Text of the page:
Hatton Garden 5
Hatton Garden 9
Hatton Garden 3

What I wrote in London

Hatton Gardens is one of the locations where you can still feel the air of selling of goods near Saffron Hill. Not far from Saffron Hill itself, are large quantities of shops, buying or selling jewellery and many more sharp looking characters carrying out a transactions. As we went through it, we saw a rather 'Fagin' looking character going over the zebra crossing with a wispy white beard and suit. Maybe Fagin on a well dressed day! The gardens which are not gardens at all, are, as I said full of shops, and one of them at 54, which seems now to be a design shop. The white door is very unlike what was there when Dickens was there I imagine but the shape of the house and the one next door gives you an idea of where poor Oliver was brought. A S Laing or Mr Fang would have presided here in the courtroom and I think it was probably a lot darker inside then than the glass and open fronted window now.

Hatton Garden 8
Hatton Garden 6
Hatton Garden 7

On Reflection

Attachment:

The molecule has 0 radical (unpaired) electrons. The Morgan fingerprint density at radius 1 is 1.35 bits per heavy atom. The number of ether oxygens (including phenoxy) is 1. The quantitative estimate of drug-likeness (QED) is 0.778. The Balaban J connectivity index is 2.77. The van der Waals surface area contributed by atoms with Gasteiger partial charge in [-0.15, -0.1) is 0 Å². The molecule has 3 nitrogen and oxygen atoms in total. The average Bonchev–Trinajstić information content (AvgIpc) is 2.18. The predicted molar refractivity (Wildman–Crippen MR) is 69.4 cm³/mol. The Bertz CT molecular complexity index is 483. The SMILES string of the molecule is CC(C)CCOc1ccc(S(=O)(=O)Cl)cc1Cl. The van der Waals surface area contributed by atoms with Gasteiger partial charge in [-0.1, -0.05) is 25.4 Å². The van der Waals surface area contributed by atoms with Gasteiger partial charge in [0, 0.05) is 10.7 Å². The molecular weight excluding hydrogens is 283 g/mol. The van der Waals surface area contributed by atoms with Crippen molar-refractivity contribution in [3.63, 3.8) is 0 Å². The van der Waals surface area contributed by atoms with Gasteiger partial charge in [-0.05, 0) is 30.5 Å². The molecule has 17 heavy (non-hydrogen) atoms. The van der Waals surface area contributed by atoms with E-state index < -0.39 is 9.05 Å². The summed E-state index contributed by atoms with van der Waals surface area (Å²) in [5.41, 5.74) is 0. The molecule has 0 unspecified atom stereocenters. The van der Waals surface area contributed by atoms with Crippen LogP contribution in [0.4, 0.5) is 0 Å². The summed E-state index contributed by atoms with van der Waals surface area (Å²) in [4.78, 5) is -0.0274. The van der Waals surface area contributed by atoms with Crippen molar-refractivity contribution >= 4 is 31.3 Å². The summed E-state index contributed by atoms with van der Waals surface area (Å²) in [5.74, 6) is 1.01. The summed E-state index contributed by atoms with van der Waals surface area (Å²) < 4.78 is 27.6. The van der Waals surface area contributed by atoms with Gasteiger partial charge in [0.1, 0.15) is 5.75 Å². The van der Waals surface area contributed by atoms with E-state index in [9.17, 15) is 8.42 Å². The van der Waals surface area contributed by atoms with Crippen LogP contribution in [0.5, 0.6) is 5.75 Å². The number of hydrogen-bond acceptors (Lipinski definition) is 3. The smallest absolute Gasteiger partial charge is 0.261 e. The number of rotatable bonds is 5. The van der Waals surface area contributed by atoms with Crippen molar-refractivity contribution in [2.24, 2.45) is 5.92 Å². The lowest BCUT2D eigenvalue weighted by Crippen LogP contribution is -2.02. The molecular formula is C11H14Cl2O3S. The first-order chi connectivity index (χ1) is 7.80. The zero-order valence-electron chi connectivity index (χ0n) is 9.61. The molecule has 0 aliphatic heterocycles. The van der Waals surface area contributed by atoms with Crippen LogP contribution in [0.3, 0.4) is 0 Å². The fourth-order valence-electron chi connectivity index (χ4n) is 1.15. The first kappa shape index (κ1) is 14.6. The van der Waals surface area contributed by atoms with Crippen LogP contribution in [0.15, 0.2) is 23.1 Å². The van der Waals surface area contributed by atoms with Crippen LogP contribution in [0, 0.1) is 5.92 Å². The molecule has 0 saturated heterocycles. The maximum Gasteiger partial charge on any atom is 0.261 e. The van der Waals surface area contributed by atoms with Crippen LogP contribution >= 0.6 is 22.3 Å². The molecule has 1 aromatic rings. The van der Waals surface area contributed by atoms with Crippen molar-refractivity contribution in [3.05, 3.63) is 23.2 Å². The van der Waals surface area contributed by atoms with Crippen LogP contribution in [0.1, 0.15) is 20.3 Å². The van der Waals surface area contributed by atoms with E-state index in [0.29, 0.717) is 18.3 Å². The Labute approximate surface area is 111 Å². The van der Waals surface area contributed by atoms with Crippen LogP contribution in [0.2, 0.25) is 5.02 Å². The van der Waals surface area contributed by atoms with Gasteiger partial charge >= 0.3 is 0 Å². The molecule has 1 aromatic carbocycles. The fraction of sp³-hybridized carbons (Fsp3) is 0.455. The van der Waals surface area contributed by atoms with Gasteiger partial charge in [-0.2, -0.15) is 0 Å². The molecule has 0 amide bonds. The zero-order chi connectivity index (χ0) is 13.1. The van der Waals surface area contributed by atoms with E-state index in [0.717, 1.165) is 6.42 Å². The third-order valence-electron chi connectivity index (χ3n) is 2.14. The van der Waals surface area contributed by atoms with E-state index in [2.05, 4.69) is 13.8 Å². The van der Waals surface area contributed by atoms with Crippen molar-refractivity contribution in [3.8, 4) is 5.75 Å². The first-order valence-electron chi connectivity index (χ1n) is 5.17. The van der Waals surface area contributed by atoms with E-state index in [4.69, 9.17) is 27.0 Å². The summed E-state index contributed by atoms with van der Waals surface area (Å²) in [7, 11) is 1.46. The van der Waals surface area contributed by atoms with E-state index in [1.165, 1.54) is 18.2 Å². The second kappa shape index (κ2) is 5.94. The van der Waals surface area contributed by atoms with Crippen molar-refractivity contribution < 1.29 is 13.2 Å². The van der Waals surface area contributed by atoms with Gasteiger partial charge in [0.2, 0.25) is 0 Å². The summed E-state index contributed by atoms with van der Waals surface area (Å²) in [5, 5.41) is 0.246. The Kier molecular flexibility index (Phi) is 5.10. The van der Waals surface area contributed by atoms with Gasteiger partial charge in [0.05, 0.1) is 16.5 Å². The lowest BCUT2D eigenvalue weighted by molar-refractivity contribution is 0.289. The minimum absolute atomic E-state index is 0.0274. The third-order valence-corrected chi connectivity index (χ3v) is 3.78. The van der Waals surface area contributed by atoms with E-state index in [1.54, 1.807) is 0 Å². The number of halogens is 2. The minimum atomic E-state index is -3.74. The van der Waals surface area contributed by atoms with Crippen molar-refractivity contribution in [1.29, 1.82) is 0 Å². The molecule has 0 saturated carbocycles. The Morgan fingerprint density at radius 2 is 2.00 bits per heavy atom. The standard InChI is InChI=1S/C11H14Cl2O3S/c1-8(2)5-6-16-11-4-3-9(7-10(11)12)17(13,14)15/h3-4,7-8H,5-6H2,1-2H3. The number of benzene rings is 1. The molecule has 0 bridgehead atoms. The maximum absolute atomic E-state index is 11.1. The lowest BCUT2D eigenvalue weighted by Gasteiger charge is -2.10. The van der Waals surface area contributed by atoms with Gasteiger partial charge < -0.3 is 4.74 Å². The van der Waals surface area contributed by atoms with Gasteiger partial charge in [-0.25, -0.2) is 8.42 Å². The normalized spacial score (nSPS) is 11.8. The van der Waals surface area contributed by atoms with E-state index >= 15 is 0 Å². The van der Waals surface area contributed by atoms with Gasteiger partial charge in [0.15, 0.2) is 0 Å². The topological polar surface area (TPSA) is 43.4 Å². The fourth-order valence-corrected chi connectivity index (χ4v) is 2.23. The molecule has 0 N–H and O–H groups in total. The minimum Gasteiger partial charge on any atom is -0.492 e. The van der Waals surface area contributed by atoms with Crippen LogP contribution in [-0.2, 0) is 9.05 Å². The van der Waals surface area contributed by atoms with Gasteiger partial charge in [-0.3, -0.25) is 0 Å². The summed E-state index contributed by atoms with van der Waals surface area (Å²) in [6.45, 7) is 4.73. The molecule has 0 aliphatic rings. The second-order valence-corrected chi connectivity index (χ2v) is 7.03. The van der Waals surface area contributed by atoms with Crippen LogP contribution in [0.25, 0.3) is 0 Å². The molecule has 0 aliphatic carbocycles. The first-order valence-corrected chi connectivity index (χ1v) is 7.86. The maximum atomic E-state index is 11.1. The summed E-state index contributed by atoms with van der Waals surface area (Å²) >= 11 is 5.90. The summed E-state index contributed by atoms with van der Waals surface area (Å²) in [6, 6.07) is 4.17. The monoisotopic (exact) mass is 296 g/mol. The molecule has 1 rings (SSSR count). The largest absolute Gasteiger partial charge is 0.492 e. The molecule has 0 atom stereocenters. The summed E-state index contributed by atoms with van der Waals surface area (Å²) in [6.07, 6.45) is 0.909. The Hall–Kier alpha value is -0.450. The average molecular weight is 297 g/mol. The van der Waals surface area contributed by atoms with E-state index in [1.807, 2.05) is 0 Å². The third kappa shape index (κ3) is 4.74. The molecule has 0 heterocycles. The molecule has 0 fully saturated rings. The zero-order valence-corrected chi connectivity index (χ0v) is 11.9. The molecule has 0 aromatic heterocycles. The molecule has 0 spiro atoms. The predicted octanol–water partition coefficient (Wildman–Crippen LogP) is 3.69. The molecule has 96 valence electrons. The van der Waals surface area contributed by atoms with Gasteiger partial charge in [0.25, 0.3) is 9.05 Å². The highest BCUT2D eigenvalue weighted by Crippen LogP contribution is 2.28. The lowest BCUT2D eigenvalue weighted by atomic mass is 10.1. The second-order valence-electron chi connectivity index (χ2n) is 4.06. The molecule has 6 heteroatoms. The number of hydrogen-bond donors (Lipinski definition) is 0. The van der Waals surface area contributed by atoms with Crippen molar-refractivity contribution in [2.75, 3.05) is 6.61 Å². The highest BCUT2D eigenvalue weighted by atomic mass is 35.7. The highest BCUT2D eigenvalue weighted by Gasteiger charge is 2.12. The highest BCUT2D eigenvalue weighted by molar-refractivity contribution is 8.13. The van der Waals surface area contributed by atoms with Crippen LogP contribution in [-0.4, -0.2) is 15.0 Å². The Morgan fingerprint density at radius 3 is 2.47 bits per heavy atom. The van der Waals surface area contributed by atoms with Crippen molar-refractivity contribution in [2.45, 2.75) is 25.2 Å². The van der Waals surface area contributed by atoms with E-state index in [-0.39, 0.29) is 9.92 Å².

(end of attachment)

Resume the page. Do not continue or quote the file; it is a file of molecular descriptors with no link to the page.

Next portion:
Turning down a narrow street from Saffron Hill, we suddenly find ourselves in the jewellers district of Hatton Garden, now famous as the place to buy jewellery. Although, there is a much a cleaner way of dealing than in Dickens day, there is still an air of buying and selling you can't experience in the remains of Field Lane, though the districts seems to have shifted a couple of streets. Windows are filled with jewels and behind them, smart sellers making sales or buying more stock. We came across several shady figures which I had no problem associating in my head with Fagin but perhaps a little better dressed. The Hatton Gardens street is very wide in comparison to others and very long so it takes us some time to find 54, home to Mr Fang's magistrates court. There is little to remind you of the room Dickens describes in the building that now stands. It is a polished and white fronted shop with a very open air on the inside. The building itself is older and on the door, they say that the building was built in the 1800s. It is now a design shop and there is little to suggest its history but it is amazing how much it has changed since Dickens wrote about it.

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